With some dry weather and delayed alfalfa maturity, high quality first-cut hay, haylage and baleage has been made, according to Joel Bagg. Yields are quite variable, with some very disappointing yields being reported in western Ontario, but closer to normal yields in the east. Some alfalfa is showing the symptoms of uniform yellowing indicating sulphur deficiency. Tissue testing of alfalfa (bud to first-flower stage, top six inches, 35 stems) can be used to determine sulphur deficiencies. The critical level below which there may be an economic benefit from applying sulphur is 0.25 per cent S. Many new seedings were done later than optimum. Saturated soils often result in a higher risk of alfalfa seedling diseases, such as aphanomyces and phytophthora root rots. The risk of injury to alfalfa seedlings is significant when 2,4-DB application is made outside of the first- to the third-trifoliate stage. 2,4-DB can suppress alfalfa growth for a period of two to three weeks and severe injury can occur under drought or high temperatures. Field experience has demonstrated that reducing the rate of herbicide can reduce the risk of injury to alfalfa seedlings while providing acceptable control of weed seedlings. (Publication 75, Guide To Weed Control)
Rotationally grazed pastures are now into their second rotation, reports Jack Kyle. Set stocked pastures are showing areas of over grazing which will result in reduced growth for the remainder of the grazing season. If mature plants with maturing seed heads or flowering weeds are plentiful in your pastures then consider clipping to stimulate new forage growth and stop the weeds from setting seed. Rotating pastures every one to three days and allowing sufficient rest and recovery time of 30 to 45 days, depending on growing conditions, will give the most productivity. Applying 40 to 50 kg/ha of nitrogen will stimulate good growth that will provide extra summer pasture.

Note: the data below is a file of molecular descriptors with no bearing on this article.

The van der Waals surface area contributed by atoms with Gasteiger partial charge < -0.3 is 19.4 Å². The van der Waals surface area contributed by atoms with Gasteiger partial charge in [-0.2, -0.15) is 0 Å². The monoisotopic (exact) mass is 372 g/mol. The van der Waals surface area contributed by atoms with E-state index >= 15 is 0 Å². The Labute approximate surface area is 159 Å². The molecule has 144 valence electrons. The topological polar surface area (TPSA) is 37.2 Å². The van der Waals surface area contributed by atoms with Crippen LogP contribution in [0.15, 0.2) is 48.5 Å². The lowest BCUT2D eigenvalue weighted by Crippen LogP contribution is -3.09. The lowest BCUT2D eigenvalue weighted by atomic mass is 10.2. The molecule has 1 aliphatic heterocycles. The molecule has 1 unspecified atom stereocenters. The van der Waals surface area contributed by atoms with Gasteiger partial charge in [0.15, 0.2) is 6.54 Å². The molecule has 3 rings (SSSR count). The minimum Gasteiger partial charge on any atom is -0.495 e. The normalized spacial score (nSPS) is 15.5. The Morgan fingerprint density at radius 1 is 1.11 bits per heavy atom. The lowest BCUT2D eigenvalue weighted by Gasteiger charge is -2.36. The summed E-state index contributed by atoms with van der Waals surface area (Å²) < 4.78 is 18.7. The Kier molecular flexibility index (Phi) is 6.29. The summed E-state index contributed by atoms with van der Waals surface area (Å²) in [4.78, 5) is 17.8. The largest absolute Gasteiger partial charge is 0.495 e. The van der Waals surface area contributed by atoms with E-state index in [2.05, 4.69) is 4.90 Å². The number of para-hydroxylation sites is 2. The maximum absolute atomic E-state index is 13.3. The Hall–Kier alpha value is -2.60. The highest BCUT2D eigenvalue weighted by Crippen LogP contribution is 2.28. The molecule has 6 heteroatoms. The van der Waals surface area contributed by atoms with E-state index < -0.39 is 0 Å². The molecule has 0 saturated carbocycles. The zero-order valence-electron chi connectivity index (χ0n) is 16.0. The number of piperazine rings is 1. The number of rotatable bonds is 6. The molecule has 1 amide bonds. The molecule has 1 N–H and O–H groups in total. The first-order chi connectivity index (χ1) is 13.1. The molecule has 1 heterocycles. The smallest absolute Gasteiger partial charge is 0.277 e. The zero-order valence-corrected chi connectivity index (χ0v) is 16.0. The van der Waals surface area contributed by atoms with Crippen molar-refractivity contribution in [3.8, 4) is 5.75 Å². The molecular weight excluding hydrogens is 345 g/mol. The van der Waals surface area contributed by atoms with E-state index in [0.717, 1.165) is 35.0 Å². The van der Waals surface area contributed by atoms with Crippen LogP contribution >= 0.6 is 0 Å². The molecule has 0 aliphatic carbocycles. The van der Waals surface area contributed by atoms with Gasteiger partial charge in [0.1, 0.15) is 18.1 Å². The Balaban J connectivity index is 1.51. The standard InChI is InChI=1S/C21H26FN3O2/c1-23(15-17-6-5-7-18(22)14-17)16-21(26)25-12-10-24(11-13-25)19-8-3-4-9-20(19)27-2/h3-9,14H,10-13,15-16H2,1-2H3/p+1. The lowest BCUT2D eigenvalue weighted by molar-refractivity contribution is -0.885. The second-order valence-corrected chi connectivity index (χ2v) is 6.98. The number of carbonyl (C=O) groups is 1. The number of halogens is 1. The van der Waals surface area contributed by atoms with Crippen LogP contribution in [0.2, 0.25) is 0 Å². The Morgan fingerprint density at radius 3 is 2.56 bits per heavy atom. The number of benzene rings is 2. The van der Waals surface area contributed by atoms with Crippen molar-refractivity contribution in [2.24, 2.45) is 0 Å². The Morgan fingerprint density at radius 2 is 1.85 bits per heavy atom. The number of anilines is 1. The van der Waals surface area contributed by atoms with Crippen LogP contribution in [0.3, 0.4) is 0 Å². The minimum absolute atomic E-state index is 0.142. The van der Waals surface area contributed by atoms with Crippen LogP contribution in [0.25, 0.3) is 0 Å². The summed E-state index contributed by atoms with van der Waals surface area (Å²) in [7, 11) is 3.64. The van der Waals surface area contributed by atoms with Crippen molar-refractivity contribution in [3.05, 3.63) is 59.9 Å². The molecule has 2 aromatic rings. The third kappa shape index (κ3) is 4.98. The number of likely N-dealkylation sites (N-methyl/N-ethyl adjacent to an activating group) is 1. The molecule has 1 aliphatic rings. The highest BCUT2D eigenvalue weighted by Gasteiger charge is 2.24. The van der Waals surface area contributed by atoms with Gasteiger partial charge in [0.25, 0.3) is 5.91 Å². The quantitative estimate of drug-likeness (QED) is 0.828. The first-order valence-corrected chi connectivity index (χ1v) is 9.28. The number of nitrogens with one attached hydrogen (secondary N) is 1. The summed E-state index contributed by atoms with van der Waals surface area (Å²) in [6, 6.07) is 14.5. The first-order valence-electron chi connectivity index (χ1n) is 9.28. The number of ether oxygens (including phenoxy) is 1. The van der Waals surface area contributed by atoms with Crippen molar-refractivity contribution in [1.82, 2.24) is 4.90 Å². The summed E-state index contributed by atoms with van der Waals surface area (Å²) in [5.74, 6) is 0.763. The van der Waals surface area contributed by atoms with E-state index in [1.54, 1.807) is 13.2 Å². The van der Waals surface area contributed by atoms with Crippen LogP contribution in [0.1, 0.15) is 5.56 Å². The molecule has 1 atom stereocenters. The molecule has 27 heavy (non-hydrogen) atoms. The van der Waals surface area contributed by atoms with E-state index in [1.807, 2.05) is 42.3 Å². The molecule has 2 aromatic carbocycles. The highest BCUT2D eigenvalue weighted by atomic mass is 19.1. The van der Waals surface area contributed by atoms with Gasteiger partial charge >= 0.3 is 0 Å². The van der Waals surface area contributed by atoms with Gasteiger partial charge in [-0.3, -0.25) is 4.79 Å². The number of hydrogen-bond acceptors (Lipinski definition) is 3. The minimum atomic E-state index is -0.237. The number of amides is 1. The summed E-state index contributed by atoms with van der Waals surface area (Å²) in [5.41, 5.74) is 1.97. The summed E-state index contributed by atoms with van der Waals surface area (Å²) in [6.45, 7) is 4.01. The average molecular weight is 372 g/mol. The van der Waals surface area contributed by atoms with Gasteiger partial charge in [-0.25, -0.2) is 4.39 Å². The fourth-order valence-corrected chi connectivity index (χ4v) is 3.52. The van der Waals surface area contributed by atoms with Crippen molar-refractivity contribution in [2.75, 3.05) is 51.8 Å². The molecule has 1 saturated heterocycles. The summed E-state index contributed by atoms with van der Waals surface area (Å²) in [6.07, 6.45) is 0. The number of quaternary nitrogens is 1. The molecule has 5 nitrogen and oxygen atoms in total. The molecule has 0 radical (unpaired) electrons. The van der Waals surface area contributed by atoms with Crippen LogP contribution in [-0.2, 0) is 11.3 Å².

Most regions have essentially finished planting, reports Horst Bohner, but parts of the Niagara region and areas with excessive rainfall in southwestern Ontario have not finished. A late spring and relatively high soybean prices have pushed acreage to an all-time high. It’s expected that well over three million acres of soybeans will be seeded in Ontario this year. Tough soil conditions, crusting, and dry soils have caused plant stand issues and some re-seeding has taken place. When assessing a questionable plant stand, it’s important to wait for all the seedlings to emerge. Do not rush when making a replant decision. Soybeans have the ability to adapt to thin stands. If there are 100,000 plants per acre, the field should be left alone (120,000 on heavy clay). If plant stands are very thin the best approach is to seed right on top of the existing stand. Contact your seed supplier as soon as possible. Supply is tight. The final population should not exceed 225,000 plants per acre as a maximum so a supplemental seeding rate of 125,000 seeds per acre is usually adequate. Use the same variety if possible.